In a stunning blow to privatization efforts everywhere, the town of Missoula, Montana, seizes its water system from the Carlyle Group via eminent domain under state law. The court ruling instructs us that (in CLDC's words) "public interest required public ownership" of the town's water system, and public ownership of said system was a "more necessary public use" than continued Carlyle ownership (and Carlyle was looking to bottle and sell Missoula's water). Dig how Carlyle called the city's water a "product" -- everything's just a "product" to a corporation! -- as if clean water hasn't been the single greatest health care advance of the last century, as if people don't need it to live. We'll fight this battle again, but I think folks care more about the public good than they used to.
Speaking of which, dig the abominable tax plan Rand Paul would usher in if we made him President. The Paul plan would repeal the progressive income tax, the estate tax, the payroll tax, and the corporate tax, and replace them with a 14.5% flat income tax and a 14.5% "value-added tax," which is essentially a national sales tax. That's going to be an easy one to campaign against: Rand Paul would make everyone pay 3 out of every 10 dollars in taxes, and that 14.5% sales tax will add up at the cash register every time. Need I mention that it'd give the rich yet another huge tax cut and would jack up the deficit? The large "no tax floor" is the only part of it I like; we could raise the personal exemption to the living wage level and be done with this plan forever.
The FRC's Craig James claims that "the whole homosexual movement is really like a religion and the religion is sex and they worship their own genitals." That's some cojones, there -- a presumed heterosexual lecturing gays about obsessing about sex. It's like the man has never watched any TV or movies, or talked to any of his teammates in any of his many football locker rooms. But that's what the far-right does: pretends homosexuality is all about sex, while pretending heterosexuality is never about sex. And Jesus Mary and Joseph enough with the "(t)hey're trying to shut down my beliefs talk" already. We're not trying to "shut down" your beliefs; we're trying to shut down your attempt to deprive a group of people of their rights.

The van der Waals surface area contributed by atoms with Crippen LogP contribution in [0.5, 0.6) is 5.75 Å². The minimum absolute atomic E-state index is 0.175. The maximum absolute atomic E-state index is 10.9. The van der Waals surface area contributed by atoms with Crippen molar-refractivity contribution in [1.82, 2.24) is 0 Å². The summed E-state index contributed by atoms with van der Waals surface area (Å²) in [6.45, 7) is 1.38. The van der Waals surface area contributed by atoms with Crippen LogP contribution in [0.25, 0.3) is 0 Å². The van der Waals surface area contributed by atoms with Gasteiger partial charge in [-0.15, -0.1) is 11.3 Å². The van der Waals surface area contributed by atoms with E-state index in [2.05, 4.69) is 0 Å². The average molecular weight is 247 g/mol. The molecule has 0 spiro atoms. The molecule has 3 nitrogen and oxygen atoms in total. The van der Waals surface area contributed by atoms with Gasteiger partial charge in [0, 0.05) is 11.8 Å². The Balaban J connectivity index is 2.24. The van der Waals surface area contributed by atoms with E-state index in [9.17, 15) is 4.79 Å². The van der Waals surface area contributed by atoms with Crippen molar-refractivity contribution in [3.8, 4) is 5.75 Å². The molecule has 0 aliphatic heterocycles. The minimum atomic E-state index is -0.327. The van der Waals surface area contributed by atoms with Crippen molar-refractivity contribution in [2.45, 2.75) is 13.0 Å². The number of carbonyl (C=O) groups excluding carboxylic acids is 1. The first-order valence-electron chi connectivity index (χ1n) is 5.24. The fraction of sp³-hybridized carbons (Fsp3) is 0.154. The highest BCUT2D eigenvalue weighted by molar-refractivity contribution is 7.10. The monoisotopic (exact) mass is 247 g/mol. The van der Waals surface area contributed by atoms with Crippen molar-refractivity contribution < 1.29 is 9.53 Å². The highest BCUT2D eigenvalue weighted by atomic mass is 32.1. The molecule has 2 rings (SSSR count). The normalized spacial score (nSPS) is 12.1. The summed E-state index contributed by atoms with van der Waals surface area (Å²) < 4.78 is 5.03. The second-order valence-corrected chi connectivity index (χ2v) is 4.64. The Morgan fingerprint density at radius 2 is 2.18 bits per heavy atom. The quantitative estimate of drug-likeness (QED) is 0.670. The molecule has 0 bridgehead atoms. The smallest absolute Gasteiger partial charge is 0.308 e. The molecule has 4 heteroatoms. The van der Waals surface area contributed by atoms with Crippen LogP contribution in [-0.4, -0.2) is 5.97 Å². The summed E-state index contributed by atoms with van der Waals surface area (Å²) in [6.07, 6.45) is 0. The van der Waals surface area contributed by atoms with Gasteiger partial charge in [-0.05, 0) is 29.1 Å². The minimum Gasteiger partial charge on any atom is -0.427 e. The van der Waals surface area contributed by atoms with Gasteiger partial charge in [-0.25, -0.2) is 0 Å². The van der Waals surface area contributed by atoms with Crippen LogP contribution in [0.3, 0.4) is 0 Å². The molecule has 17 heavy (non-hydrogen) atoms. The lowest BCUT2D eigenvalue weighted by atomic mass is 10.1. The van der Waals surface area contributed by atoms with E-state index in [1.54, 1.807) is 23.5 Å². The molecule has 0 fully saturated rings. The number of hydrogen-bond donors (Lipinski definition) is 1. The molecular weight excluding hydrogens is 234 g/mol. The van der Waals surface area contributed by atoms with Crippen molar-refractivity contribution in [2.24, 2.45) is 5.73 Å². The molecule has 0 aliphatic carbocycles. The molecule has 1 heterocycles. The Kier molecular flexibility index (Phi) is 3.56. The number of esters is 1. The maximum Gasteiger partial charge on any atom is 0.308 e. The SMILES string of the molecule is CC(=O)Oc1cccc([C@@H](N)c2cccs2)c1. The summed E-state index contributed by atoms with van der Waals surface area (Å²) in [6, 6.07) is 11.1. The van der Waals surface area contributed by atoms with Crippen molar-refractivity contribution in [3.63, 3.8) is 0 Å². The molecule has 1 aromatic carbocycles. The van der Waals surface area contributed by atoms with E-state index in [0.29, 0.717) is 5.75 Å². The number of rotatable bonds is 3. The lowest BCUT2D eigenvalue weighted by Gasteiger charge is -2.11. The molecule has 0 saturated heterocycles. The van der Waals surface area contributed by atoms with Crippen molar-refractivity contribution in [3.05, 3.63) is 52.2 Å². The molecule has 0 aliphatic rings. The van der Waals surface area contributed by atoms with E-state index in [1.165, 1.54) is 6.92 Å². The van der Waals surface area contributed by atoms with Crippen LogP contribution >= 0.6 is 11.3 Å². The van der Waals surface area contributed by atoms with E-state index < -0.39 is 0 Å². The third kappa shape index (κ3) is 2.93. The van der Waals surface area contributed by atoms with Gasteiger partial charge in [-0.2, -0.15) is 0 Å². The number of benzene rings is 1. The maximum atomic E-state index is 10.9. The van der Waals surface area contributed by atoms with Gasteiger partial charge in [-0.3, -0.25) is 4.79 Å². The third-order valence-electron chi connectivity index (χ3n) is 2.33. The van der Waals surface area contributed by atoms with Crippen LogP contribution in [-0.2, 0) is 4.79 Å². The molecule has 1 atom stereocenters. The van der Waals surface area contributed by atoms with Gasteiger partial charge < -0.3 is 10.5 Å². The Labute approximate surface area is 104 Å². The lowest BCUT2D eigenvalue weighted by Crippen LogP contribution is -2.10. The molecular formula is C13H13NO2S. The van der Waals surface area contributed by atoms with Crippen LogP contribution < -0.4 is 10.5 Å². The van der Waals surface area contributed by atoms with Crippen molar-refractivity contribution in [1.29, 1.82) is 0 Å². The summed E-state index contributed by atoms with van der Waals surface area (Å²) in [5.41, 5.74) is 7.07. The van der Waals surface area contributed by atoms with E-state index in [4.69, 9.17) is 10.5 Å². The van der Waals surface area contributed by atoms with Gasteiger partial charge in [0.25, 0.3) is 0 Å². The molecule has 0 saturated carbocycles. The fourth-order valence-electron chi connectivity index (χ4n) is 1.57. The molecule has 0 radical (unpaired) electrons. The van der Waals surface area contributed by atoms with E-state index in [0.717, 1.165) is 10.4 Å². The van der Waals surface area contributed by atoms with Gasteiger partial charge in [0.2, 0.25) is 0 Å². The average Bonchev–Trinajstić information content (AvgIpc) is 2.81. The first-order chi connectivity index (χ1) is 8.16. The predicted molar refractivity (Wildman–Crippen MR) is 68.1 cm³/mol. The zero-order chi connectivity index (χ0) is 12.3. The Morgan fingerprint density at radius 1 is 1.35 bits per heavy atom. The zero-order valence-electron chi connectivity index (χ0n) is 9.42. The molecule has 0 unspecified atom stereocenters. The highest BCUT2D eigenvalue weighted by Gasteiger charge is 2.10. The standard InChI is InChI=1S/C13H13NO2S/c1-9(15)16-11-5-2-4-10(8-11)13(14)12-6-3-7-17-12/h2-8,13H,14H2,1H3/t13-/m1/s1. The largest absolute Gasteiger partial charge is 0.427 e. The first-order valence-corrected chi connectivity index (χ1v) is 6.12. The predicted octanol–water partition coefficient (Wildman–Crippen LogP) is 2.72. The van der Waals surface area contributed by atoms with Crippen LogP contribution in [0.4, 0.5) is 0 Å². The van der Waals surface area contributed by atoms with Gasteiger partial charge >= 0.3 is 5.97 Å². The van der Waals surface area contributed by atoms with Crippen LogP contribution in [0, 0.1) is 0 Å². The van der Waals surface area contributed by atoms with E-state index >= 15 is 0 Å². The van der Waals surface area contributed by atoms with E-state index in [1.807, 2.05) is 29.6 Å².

The Straight Dope tackles the question of whether we could reasonably harvest icebergs for fresh water. Sounds like a good idea, right? But dragging an iceberg from where it is to a place where we might use it -- if it can be done safely, without, say, a storm breaking it up, or pushing it into a cruiseliner -- would melt away around 40% of it even if you surrounded it with a synthetic textile designed to reduce melting (and 90% of that iceberg is underwater, remember, so dressing it up for transport would be very difficult). And that's before we figure out how much fuel we're going to burn to bring it up from the Antarctic (a better bet for big icebergs than the Arctic). Other problems are legal (does someone own this iceberg?), ethical (do polar bears live on this iceberg?), and health-related (can we get the "penguin poop," and also some salt, out of this iceberg?).
Finally, the Charleston murders of nine black church-goers by one white supremacist have really brought out some seriously moronic "analysis" from the right, as Steve Doocy suggested the shootings had more to do with "the hostility toward Christians" than with the obvious racism of a man who said he was going "to shoot black people" because "you rape our women and you're taking over our country, so you have to go," and at least two Republicans running for the highest office in our land agree. America has come a long way on race relations -- a terrorist attack like this would never have received so much national attention 70 years ago, and certainly not 70 years before that -- but it's not a personal attack to say we still have a long way to go. Yet right-wingers still take it as such, which may be why they substitute their own imagined persecution for actual persecution.